From this point a Jacobian matrix should be created to linearize the system around the fixed points (as applied to the Jacobian). Once created the stored fixed point values for X, S, and P can be applied. Once applied, the eigenvalues for each fixed point can be solved for. These will still contain a variable 'Fin' since Fin has not been defined yet.

From here the Table[] function can be used to tabulate eigenvalues for various Fin values for visual sake of inspection. This is not necessary since the eigenvalue results have already been solved for in terms of Fin. To create the root locus plots, values of Fin need to be defined and applied to the eigenvalue equations with the results stored. That step is next. In this table step it is for the user's sake to see with increasing Fin values what the eigenvalues look like. The tabulated eigenvalues are stored as a matrix and displayed as such with the function 'MatrixForm[

These tables make it easy to see with increasing Fin (goes from 0 to 2 down the table) what the changes are in the stability of each fixed point. The first table is the first fixed point, the second table the second FP.

Now, to make the root locus plots, a really long string of values needs to be created in order for the real and imaginary roots to be plotted. This is a long string of code that is basically brute force. The overall action occurring here is setting Fin to a value, evaluating that Fin through the eigenvalues, and saving the real portion separate from the imaginary portion by different columns. This is repeated for as many Fin values as you desire. It is extremely repetitive, but works. After evaluating as many Fin values as you desired you can display the two columns through the ListPlot[] function. Example snippets of the code look like such:

And the ListPlot[] function can look like this:

And would make graphs like these (Fixed Point 1 on top and FP2 on bottom in this example):

Looking back at the tables of eigenvalues the plots can be interpreted. For FP1 the values start real negative and increase to real positive. There are no imaginary values. For FP2, increasing Fin values go from real positive to negative with imaginary values occurring in the transition from low to high Fin values.

## 6.7 Alternative Mathematica Method

Some Mathematica 6 programs have an add-on or supplementary application known as **ANALOG INSYDES** which contains special options to create Root Locus Plots with ease. The Function is called *RootLocusPlot*. Enter the function that is to be analyzed, into Mathematica with the following format:

RootLocusPlot[*tfunc*,{*k,k_0 ,k_1*}]

*tfunc* is the transfer function in the frequency variable *s* and one real parameter *k*. k_0 and k_1 are the range for the real parameter *k* that is to be varied int he Root Locus Plot. Follow an example below.

Example: Equation to make a Root Locus Plot with:

*H*(*s*) = (*a* + 2 * *s* + *s*^{2}) / (10 + 3 * *a* * *s* + 4 * *s*^{2} + *s*^{3})

To make a Root Locus Plot follow the example code below:

H4[s_, a_] := (a + 2*s + s^2)/(10 + 3*a*s + 4*s^2 + s^3)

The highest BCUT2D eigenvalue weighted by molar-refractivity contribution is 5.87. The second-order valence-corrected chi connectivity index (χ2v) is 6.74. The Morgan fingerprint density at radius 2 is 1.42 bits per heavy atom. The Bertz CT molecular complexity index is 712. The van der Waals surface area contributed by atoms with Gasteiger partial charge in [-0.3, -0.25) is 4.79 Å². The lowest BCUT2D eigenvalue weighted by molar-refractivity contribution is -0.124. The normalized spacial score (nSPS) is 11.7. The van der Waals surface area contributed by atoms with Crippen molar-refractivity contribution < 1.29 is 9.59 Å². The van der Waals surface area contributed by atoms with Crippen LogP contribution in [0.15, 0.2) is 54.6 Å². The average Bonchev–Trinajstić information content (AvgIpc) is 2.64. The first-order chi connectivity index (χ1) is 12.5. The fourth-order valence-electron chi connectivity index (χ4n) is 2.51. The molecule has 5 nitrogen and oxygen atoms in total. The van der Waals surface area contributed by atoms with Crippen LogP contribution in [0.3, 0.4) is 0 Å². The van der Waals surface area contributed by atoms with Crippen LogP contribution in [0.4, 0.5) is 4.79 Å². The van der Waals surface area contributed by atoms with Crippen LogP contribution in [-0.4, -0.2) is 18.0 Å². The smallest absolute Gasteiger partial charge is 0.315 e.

RootLocusPlot[H4[s, a], {a, 3, 5}]

Image: Wolfram.com

**Other Mathematica forms for using RootLocusPlot[]:**

RootLocusPlot[*func*] This form displays the a pole/zero diagram of a function i.e. *func* without parameters *k* and *k_1*.

RootLocusPlot[*rootloc*] This form displays a root locus calculated with function RootLocusByQZ[].

Refer to Mathematica link for further discuss about RootLocusByQZ

Many options for the plot can be varied including the number of points, plot style, and plot color. All of these options and more can be viewed online with a Mathematica Tutorial

## 6.8 Creating Root Locus Plots with Matlab

Root Locus Generation in Matlab Three matlab files have been given to obtain the root locus plot and poles of the root locus plot at specified Kc values for a specific transfer function with relative ease. These three files are polesfunction.m, transferfunction.m, and Locusplotpoles.m .[1]. The transferfunction file is where the specific transfer function should be input. As written the only line needing variation is line 4 (Gs). The polesfunction file finds the poles of the given transfer function using built in matlab utilities and needs no variation, even after changing the transfer function. The Locusplotpoles file is what is called in matlab to generate the root locus plot as well as the value of the poles and integrates the two previous files. To use this file you type in the values of the specific Kc you require the pole values for as well as a single value of Kc for which you would like to see the root locus plot. An example of the inputs to and outputs of this file are given below.

>> Locusplotpoles([0 50 100 200],0)

ans =

1.0e+002 *

Columns 1 through 3

0 -0.0020 -0.0020 + 0.0000i 0.5000 -0.0045 -0.0008 + 0.0022i 1.0000 -0.0051 -0.0004 + 0.0027i 2.0000 -0.0060 -0.0000 + 0.0034i

Columns 4 through 6

-0.0020 - 0.0000i 0 0 -0.0008 - 0.0022i -0.0020 -0.0020 + 0.0000i -0.0004 - 0.0027i -0.0020 + 0.0000i -0.0020 - 0.0000i -0.0000 - 0.0034i -0.0020 -0.0020 + 0.0000i

Column 7

0 -0.0020 - 0.0000i -0.0020 -0.0020 - 0.0000i

The values inside the brackets are the specific Kc values for which poles are desired. The last value is the Kc which the root locus plot will be plotted for. Notice that the value of Kc for the root locus plot to be generated in this example is zero. This is so that the entire range of Kc can be examined using the interactive graph produced by matlab. If other specific Kc plots would like to be observed this value can be changed to generate these as well. The column lines give the values of Kc input and then value of the poles for each Kc. Note that the actual values are the values matlab gives multiplied by 100.